One of the mysteries of the English language finally explained.
1A cramped or squalid room or building.
- ‘And not just ratholes; ratholes without a washing machine or air conditioning.’
- ‘I've looked at a number of places, both share situations and solo one-bedrooms, and I've discovered that lots of folks pay a whole lot of money to live in ratholes.’
- ‘The illness is key to the film's basic structure, careening between Hughes's high-flying grandiose business exploits and the suffocating rathole of his phobic hell.’
2North American Used to refer to the waste of money or resources.‘pouring our assets down the rathole of military expenditure’
- ‘‘If taxpayers were aware that a good chunk of their taxes were going down the rathole into these subsidies, they'd be marching on the Mall,’ said Myers in an interview.’
- ‘It's rather appropriate that the logo for Disney is a mouse, because The Walt Disney Company this week announced its intention to throw money down a rathole.’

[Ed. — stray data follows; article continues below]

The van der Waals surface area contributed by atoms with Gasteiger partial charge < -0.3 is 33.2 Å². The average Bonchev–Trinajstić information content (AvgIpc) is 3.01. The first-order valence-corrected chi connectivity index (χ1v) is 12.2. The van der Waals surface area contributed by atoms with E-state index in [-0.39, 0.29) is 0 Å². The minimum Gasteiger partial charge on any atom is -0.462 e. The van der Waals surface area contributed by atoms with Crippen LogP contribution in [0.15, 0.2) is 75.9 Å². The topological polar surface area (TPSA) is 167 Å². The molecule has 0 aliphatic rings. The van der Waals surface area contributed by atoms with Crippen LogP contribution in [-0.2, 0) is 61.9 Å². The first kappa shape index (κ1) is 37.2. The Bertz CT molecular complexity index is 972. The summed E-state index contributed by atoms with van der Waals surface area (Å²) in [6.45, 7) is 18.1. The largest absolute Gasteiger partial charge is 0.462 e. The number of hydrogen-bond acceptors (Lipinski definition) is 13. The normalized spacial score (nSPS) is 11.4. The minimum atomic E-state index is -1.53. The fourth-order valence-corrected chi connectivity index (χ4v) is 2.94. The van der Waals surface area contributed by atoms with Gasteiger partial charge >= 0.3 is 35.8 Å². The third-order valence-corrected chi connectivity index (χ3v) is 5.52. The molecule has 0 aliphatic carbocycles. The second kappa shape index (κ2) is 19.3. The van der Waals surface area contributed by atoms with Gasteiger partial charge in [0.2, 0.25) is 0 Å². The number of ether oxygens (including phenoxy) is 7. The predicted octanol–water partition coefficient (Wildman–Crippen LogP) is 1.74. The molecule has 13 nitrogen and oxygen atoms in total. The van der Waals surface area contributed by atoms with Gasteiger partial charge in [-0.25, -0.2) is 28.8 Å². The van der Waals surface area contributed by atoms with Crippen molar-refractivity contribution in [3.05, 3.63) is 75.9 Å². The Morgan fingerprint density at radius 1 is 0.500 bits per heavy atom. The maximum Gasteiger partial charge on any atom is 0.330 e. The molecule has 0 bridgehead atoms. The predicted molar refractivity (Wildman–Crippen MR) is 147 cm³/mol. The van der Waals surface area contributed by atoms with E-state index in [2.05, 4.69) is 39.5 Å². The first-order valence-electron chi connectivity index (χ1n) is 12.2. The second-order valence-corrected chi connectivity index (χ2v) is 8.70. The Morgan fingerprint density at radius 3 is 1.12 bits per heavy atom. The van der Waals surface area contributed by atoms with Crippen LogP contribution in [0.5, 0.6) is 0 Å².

- ‘It followed Dell into custom manufacturing, but while Dell moved into computers-as-capital-goods (selling servers and business systems), Gateway followed home computing down the consumer electronics rathole.’
- ‘This is not to say that more money might not make the difference, but the system is not binary, and we could well just be pouring more US money down a bottomless rathole.’
- ‘One can only hope some lonely auditor somewhere is figuring out what ratholes those funds went down too.’
verb[WITH OBJECT]North American
Hide (money or goods), typically as part of a fraud or deception.
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